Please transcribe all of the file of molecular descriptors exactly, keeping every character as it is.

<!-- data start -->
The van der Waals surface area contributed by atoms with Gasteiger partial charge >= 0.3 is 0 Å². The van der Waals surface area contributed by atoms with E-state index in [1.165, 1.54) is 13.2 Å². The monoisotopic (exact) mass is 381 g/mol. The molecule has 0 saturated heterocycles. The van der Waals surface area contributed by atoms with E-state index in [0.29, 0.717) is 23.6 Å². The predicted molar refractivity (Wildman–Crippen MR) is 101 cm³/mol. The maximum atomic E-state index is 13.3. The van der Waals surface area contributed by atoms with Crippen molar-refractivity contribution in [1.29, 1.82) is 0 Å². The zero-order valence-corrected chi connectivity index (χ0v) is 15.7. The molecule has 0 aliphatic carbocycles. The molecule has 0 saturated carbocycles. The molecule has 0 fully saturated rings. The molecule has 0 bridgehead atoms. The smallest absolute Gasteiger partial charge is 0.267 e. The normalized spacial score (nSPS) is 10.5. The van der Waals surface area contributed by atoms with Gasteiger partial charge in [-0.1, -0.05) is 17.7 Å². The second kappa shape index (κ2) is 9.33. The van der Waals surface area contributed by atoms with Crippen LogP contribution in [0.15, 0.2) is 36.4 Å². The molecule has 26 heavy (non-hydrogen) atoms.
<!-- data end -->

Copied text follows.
The van der Waals surface area contributed by atoms with Gasteiger partial charge >= 0.3 is 0 Å². The van der Waals surface area contributed by atoms with E-state index in [1.165, 1.54) is 13.2 Å². The monoisotopic (exact) mass is 381 g/mol. The molecule has 0 saturated heterocycles. The van der Waals surface area contributed by atoms with E-state index in [0.29, 0.717) is 23.6 Å². The predicted molar refractivity (Wildman–Crippen MR) is 101 cm³/mol. The maximum atomic E-state index is 13.3. The van der Waals surface area contributed by atoms with Crippen molar-refractivity contribution in [1.29, 1.82) is 0 Å². The zero-order valence-corrected chi connectivity index (χ0v) is 15.7. The molecule has 0 aliphatic carbocycles. The molecule has 0 saturated carbocycles. The molecule has 0 fully saturated rings. The molecule has 0 bridgehead atoms. The smallest absolute Gasteiger partial charge is 0.267 e. The normalized spacial score (nSPS) is 10.5. The van der Waals surface area contributed by atoms with Gasteiger partial charge in [-0.1, -0.05) is 17.7 Å². The second kappa shape index (κ2) is 9.33. The van der Waals surface area contributed by atoms with Crippen LogP contribution in [0.15, 0.2) is 36.4 Å². The molecule has 26 heavy (non-hydrogen) atoms.